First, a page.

Focus stacking is a process where the photographer takes a series of photographs (slices), with each one focused at a different depth in the field of view. This series is then analyzed as a group using software that finds the sharpest parts in each slice and blends them together into one image with more depth-of-field that can be achieved in a single image. While stacking is most often used in macro and close-up photography, it does have a place in landscape photography as it can provide depth-of-field results that previously required the use of swings and tilts with a view camera.
In this webinar, I will provide a brief description of stacking using Photoshop, Zerene Stacker, and Helicon focus, along with why I chose Helicon Focus. I will then talk about the problems that can arise during the stacking process and show examples. I will also cover which problems can be fixed and show examples of how that fix works.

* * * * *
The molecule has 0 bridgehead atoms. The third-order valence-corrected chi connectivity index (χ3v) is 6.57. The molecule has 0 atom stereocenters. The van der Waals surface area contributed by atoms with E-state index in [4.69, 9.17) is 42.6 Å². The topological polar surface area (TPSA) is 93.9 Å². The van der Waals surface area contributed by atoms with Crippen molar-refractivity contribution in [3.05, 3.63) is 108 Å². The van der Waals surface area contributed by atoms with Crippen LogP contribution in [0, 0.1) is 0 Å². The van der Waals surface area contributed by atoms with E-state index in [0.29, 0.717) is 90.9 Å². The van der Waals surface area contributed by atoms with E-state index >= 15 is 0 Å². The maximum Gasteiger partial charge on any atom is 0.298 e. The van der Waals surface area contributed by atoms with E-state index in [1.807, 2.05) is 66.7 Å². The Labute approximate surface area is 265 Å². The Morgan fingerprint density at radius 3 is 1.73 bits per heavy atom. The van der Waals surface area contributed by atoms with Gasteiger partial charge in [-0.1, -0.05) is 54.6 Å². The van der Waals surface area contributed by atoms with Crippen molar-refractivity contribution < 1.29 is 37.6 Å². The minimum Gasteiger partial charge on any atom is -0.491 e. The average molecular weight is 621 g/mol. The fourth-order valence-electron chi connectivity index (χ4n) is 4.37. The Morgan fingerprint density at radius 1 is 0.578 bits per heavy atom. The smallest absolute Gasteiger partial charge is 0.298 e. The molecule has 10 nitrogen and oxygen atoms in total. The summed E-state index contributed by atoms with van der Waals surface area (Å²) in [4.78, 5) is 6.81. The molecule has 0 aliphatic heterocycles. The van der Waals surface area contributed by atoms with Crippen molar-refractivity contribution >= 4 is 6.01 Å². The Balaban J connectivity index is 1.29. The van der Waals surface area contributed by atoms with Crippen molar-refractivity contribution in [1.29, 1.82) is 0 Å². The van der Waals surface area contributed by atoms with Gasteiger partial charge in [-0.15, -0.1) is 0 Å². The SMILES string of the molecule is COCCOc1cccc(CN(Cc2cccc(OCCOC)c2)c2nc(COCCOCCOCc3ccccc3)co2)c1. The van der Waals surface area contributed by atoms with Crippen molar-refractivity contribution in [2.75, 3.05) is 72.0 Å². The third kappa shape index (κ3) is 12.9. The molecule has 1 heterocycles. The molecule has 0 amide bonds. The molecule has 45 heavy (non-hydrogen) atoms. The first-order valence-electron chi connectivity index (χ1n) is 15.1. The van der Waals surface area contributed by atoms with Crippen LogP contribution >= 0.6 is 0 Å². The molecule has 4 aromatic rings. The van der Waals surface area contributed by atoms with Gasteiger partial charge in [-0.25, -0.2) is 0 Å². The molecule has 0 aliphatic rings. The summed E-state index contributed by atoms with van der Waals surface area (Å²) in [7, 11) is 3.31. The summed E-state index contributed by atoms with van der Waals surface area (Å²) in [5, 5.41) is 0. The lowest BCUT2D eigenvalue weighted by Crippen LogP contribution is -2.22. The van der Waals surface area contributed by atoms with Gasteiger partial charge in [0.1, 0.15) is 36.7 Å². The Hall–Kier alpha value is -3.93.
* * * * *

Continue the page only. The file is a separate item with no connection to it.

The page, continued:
About the Presenter
Mark Seaver is a self-taught nature photographer, whose love of nature began as a child roaming the wilds of western Nebraska. As an adult, that love was translated into photography starting with his first SLR in 1980. 26 years of shooting slides formed one of his habits, maximum use of the frame, and a strong dislike of cropping, although he admits that there are some subjects that don’t fit a 35 mm frame well. He has Ph. D in Chemical Physics and his nearly 40 years of experience working for the US Navy as an Optical Physicist informs a number of things that he does in photography including macro looks at water drops and icicles. He has led a modest number of two-day photography workshops and is looking forward to sharing what he knows with others.
His website is:
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